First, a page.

As if we need another reason to be concerned over nursing home patient safety, an article in the L.A. Times on temporary nurses in hospitals and nursing homes will surely make you cringe. A desire to run a streamlined operation and the inherent uncertainly of required staffing levels has resulted in a booming temporary staffing industry– in particular with nurses.
Unregulated and widely unknown, there are an estimated 3,000 to 6,000 temp. agencies in what is believed to be an industry that takes in more than $4 billion per year— and growing.
Though there are certainly many highly qualified and responsible nurses who eagerly accept jobs via temp agencies due to the flexibility and generous pay and benefits, there is a noticeable group of nurses working at temp companies that pose an immediate threat to patients.
An investigation by the non-profit group ProPublica and the Los Angels Times, found many nurses were hired without any background or license checks. In particular, the investigation revealed nurses who had many problems with prior jobs, caring for the sick and elderly.
- Temp firms hired nurses with criminal backgrounds including: prostitution, stealing drugs and possession of cocaine
- Nurses who had their licenses suspended or restricted in other states were hired by temp firms
- Even after medical facilities continually complained about a nurses performance (nurses who made errors and fell asleep on the job), the nurse was placed at another facility
- Nurses who were terminated at one agency were quickly hired by another one without any questioning as to why they left the first agency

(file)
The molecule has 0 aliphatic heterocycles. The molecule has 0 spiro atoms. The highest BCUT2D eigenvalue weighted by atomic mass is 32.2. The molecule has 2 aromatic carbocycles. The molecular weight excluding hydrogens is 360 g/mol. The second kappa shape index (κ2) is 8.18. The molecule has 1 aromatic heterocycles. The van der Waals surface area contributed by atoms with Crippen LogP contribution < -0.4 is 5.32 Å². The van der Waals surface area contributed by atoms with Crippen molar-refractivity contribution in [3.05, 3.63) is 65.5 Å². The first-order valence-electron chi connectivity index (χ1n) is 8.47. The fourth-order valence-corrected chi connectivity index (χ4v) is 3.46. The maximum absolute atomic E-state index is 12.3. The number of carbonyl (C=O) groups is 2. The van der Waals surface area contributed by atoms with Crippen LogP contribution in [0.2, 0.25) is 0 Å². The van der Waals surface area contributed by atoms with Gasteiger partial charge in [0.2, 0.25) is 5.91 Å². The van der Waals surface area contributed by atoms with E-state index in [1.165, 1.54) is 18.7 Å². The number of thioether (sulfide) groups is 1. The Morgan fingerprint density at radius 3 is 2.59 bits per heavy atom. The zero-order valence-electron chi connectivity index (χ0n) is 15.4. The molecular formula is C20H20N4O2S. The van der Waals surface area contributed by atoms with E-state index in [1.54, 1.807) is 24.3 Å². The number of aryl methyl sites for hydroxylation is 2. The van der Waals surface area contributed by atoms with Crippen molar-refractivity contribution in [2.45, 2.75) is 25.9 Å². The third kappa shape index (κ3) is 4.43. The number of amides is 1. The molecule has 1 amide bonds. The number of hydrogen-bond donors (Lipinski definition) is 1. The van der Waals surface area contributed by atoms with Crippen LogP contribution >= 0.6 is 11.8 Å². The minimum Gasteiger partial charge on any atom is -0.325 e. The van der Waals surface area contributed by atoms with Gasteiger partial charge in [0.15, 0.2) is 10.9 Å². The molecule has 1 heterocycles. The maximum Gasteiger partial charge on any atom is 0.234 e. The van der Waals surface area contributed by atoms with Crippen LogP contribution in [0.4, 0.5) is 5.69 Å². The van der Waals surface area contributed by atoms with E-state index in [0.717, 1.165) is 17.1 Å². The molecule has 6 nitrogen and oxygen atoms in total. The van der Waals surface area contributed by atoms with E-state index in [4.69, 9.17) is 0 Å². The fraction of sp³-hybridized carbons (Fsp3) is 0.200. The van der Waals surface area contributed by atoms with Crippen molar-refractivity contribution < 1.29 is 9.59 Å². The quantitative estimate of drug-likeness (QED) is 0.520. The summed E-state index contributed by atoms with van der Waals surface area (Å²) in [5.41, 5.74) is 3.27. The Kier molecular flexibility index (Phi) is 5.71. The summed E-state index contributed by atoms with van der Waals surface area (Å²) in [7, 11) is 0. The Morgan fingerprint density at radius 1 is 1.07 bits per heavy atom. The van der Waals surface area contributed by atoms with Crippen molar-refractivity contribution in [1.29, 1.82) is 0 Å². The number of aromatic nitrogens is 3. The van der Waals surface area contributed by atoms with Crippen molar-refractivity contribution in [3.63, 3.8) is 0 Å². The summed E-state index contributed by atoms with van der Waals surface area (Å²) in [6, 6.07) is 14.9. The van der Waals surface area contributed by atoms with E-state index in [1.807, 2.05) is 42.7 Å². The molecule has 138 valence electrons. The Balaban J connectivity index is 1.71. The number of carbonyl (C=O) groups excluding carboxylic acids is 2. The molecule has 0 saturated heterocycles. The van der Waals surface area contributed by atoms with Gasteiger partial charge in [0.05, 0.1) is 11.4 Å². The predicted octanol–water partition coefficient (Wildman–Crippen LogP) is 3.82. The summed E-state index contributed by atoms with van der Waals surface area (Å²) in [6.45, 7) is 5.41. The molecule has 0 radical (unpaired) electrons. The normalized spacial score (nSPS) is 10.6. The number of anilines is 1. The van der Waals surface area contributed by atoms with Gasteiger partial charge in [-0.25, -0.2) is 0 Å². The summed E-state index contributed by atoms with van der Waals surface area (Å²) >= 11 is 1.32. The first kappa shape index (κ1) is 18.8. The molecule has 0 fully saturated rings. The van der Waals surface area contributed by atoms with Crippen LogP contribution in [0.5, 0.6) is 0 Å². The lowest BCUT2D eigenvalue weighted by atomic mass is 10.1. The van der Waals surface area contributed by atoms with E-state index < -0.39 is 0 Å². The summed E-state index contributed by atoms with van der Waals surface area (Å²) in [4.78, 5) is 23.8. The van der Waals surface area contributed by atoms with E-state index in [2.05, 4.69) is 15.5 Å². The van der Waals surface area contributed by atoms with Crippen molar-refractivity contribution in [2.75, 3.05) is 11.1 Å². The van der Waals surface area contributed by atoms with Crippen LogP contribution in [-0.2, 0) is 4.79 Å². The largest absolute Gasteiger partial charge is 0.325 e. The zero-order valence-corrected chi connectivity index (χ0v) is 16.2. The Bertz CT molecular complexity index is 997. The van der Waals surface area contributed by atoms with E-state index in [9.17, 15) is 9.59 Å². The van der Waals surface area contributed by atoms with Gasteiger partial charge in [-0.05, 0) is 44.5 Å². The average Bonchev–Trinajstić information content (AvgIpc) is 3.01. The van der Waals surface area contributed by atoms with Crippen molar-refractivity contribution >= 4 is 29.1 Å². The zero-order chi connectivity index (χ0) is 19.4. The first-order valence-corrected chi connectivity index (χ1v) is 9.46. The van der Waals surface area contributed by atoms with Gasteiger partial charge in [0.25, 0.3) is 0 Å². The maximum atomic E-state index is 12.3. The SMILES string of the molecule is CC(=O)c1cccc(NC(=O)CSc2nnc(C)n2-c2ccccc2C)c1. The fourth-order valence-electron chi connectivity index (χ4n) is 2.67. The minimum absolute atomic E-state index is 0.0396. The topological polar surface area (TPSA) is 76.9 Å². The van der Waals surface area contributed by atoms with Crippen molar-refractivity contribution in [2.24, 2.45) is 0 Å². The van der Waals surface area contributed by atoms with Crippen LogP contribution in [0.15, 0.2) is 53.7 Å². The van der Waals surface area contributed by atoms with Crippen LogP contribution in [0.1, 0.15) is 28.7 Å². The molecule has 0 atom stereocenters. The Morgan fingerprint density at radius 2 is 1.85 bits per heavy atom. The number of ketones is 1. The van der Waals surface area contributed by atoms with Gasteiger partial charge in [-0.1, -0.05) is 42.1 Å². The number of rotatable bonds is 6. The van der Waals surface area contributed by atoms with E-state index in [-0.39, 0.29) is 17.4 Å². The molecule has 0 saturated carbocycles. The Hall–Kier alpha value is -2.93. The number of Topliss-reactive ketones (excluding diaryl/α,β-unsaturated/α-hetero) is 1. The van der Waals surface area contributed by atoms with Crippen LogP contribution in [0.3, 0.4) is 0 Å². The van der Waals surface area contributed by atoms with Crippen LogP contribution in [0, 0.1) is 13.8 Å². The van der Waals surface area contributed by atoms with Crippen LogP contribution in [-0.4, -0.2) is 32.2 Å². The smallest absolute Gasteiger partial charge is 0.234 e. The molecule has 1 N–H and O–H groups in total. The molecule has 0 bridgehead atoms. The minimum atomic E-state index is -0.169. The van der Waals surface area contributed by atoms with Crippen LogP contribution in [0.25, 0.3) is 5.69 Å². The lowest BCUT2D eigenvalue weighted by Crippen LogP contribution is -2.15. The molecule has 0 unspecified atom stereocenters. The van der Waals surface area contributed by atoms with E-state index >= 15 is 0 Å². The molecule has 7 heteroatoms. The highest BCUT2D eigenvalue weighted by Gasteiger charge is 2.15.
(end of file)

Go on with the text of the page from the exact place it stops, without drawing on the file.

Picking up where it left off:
No surprise, but it always comes down to money
The lack of industry regulation, a national nursing shortage and easy profits (most temp agencies get paid a substantial percentage of the workers salary) does nothing to discourage people with no nursing or health care knowledge to the field.
Our sick and elderly deserve better. Patients can and should expect that the person who is caring for them is more than a warm body. Facilities must begin to demand that the full background checks be conducted on the fresh faces working in their facilities. On a regional and national level, elected officials must propose legislation to regulate this growing industry. Unfortunately, until these changes are made, we will continue to see preventable errors contribute to injury and death of patients.
Health Care Worker Registry, Nursing Home Law Center LLC, June 27, 2008
Bye Bye Criminals, Nursing Home Law Center LLC, June 1, 2008
Failure To Conduct Adequate Pre-Employment Criminal Background Search Costs Assisted Living Facility $750,000, Nursing Home Law Center LLC June 5, 2009